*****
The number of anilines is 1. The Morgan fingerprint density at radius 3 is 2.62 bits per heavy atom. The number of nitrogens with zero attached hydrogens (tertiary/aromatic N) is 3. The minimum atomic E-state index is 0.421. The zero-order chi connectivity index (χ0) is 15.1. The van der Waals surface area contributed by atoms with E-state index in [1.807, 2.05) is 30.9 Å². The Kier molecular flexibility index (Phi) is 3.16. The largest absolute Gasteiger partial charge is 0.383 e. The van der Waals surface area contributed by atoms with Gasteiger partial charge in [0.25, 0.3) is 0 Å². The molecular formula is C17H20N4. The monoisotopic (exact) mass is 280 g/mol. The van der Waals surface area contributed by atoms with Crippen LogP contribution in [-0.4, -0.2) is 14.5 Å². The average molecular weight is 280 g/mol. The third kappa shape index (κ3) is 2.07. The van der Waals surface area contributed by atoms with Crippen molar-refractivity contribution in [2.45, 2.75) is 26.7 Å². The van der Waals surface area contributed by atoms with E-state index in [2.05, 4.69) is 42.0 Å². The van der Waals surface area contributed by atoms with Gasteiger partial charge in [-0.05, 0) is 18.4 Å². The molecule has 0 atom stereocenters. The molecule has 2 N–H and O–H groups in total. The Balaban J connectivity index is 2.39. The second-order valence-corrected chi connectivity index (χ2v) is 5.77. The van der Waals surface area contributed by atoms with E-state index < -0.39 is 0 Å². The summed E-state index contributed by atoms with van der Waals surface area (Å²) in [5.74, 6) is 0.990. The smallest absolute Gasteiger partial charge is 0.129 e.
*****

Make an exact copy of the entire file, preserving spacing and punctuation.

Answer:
The number of anilines is 1. The Morgan fingerprint density at radius 3 is 2.62 bits per heavy atom. The number of nitrogens with zero attached hydrogens (tertiary/aromatic N) is 3. The minimum atomic E-state index is 0.421. The zero-order chi connectivity index (χ0) is 15.1. The van der Waals surface area contributed by atoms with E-state index in [1.807, 2.05) is 30.9 Å². The Kier molecular flexibility index (Phi) is 3.16. The largest absolute Gasteiger partial charge is 0.383 e. The van der Waals surface area contributed by atoms with Gasteiger partial charge in [0.25, 0.3) is 0 Å². The molecular formula is C17H20N4. The monoisotopic (exact) mass is 280 g/mol. The van der Waals surface area contributed by atoms with Crippen LogP contribution in [-0.4, -0.2) is 14.5 Å². The average molecular weight is 280 g/mol. The third kappa shape index (κ3) is 2.07. The van der Waals surface area contributed by atoms with Crippen molar-refractivity contribution in [2.45, 2.75) is 26.7 Å². The van der Waals surface area contributed by atoms with E-state index in [2.05, 4.69) is 42.0 Å². The van der Waals surface area contributed by atoms with Gasteiger partial charge in [-0.05, 0) is 18.4 Å². The molecule has 0 atom stereocenters. The molecule has 2 N–H and O–H groups in total. The Balaban J connectivity index is 2.39. The second-order valence-corrected chi connectivity index (χ2v) is 5.77. The van der Waals surface area contributed by atoms with E-state index < -0.39 is 0 Å². The summed E-state index contributed by atoms with van der Waals surface area (Å²) in [5.74, 6) is 0.990. The smallest absolute Gasteiger partial charge is 0.129 e.